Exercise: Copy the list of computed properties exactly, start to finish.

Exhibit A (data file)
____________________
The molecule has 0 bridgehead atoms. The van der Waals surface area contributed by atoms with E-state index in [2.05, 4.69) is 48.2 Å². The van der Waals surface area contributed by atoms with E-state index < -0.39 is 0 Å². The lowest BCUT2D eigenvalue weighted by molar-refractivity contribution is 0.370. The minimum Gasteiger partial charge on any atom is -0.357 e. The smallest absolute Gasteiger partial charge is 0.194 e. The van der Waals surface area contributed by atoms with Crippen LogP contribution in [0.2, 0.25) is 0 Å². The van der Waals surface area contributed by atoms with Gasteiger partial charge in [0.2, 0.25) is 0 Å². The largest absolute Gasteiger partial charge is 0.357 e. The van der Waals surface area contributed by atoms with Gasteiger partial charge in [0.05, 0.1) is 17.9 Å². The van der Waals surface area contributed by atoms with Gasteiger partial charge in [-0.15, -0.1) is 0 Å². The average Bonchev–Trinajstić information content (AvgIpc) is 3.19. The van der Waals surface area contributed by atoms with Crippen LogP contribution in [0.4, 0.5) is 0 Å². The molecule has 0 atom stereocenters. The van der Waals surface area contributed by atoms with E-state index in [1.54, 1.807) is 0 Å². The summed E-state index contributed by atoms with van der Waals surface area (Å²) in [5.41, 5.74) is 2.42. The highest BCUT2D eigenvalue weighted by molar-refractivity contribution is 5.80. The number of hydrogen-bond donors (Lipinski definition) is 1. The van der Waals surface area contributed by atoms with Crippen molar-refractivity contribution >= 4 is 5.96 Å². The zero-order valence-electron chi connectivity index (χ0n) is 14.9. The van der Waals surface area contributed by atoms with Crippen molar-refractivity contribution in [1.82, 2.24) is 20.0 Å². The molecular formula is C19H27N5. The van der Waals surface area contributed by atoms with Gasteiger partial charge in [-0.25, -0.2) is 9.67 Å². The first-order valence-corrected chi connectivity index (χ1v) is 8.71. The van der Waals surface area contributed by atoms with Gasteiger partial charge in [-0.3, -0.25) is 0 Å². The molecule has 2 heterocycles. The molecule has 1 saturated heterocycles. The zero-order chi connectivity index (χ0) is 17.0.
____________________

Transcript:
The molecule has 0 bridgehead atoms. The van der Waals surface area contributed by atoms with E-state index in [2.05, 4.69) is 48.2 Å². The van der Waals surface area contributed by atoms with E-state index < -0.39 is 0 Å². The lowest BCUT2D eigenvalue weighted by molar-refractivity contribution is 0.370. The minimum Gasteiger partial charge on any atom is -0.357 e. The smallest absolute Gasteiger partial charge is 0.194 e. The van der Waals surface area contributed by atoms with Crippen LogP contribution in [0.2, 0.25) is 0 Å². The van der Waals surface area contributed by atoms with Gasteiger partial charge in [0.2, 0.25) is 0 Å². The largest absolute Gasteiger partial charge is 0.357 e. The van der Waals surface area contributed by atoms with Gasteiger partial charge in [0.05, 0.1) is 17.9 Å². The van der Waals surface area contributed by atoms with Gasteiger partial charge in [-0.15, -0.1) is 0 Å². The average Bonchev–Trinajstić information content (AvgIpc) is 3.19. The van der Waals surface area contributed by atoms with Crippen LogP contribution in [0.4, 0.5) is 0 Å². The molecule has 0 atom stereocenters. The van der Waals surface area contributed by atoms with E-state index in [1.54, 1.807) is 0 Å². The summed E-state index contributed by atoms with van der Waals surface area (Å²) in [5.41, 5.74) is 2.42. The highest BCUT2D eigenvalue weighted by molar-refractivity contribution is 5.80. The number of hydrogen-bond donors (Lipinski definition) is 1. The van der Waals surface area contributed by atoms with Crippen molar-refractivity contribution >= 4 is 5.96 Å². The zero-order valence-electron chi connectivity index (χ0n) is 14.9. The van der Waals surface area contributed by atoms with Crippen molar-refractivity contribution in [1.82, 2.24) is 20.0 Å². The molecular formula is C19H27N5. The van der Waals surface area contributed by atoms with Gasteiger partial charge in [-0.25, -0.2) is 9.67 Å². The first-order valence-corrected chi connectivity index (χ1v) is 8.71. The van der Waals surface area contributed by atoms with Gasteiger partial charge in [-0.3, -0.25) is 0 Å². The molecule has 2 heterocycles. The molecule has 1 saturated heterocycles. The zero-order chi connectivity index (χ0) is 17.0.